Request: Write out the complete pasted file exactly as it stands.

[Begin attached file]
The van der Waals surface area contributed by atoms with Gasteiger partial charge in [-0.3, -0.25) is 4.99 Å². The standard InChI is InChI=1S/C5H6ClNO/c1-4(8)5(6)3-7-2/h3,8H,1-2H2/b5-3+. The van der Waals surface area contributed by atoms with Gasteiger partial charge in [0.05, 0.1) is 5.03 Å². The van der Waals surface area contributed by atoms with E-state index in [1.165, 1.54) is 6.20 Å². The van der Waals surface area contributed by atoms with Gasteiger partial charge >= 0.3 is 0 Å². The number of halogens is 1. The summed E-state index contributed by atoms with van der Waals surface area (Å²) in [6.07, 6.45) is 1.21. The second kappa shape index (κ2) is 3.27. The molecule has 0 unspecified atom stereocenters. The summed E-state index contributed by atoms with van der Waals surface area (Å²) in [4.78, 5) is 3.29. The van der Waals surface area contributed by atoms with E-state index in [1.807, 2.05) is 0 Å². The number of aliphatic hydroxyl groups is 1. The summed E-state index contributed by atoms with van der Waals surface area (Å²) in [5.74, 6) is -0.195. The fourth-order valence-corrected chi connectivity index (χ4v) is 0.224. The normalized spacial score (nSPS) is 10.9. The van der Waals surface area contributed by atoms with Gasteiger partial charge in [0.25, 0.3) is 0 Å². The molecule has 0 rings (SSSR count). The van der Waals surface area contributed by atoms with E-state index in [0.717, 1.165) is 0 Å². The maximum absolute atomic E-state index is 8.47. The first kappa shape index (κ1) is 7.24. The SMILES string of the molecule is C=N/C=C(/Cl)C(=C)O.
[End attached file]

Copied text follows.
The van der Waals surface area contributed by atoms with Gasteiger partial charge in [-0.3, -0.25) is 4.99 Å². The standard InChI is InChI=1S/C5H6ClNO/c1-4(8)5(6)3-7-2/h3,8H,1-2H2/b5-3+. The van der Waals surface area contributed by atoms with Gasteiger partial charge in [0.05, 0.1) is 5.03 Å². The van der Waals surface area contributed by atoms with E-state index in [1.165, 1.54) is 6.20 Å². The van der Waals surface area contributed by atoms with Gasteiger partial charge >= 0.3 is 0 Å². The number of halogens is 1. The summed E-state index contributed by atoms with van der Waals surface area (Å²) in [6.07, 6.45) is 1.21. The second kappa shape index (κ2) is 3.27. The molecule has 0 unspecified atom stereocenters. The summed E-state index contributed by atoms with van der Waals surface area (Å²) in [4.78, 5) is 3.29. The van der Waals surface area contributed by atoms with E-state index in [1.807, 2.05) is 0 Å². The number of aliphatic hydroxyl groups is 1. The summed E-state index contributed by atoms with van der Waals surface area (Å²) in [5.74, 6) is -0.195. The fourth-order valence-corrected chi connectivity index (χ4v) is 0.224. The normalized spacial score (nSPS) is 10.9. The van der Waals surface area contributed by atoms with Gasteiger partial charge in [0.25, 0.3) is 0 Å². The molecule has 0 rings (SSSR count). The van der Waals surface area contributed by atoms with E-state index in [0.717, 1.165) is 0 Å². The maximum absolute atomic E-state index is 8.47. The first kappa shape index (κ1) is 7.24. The SMILES string of the molecule is C=N/C=C(/Cl)C(=C)O.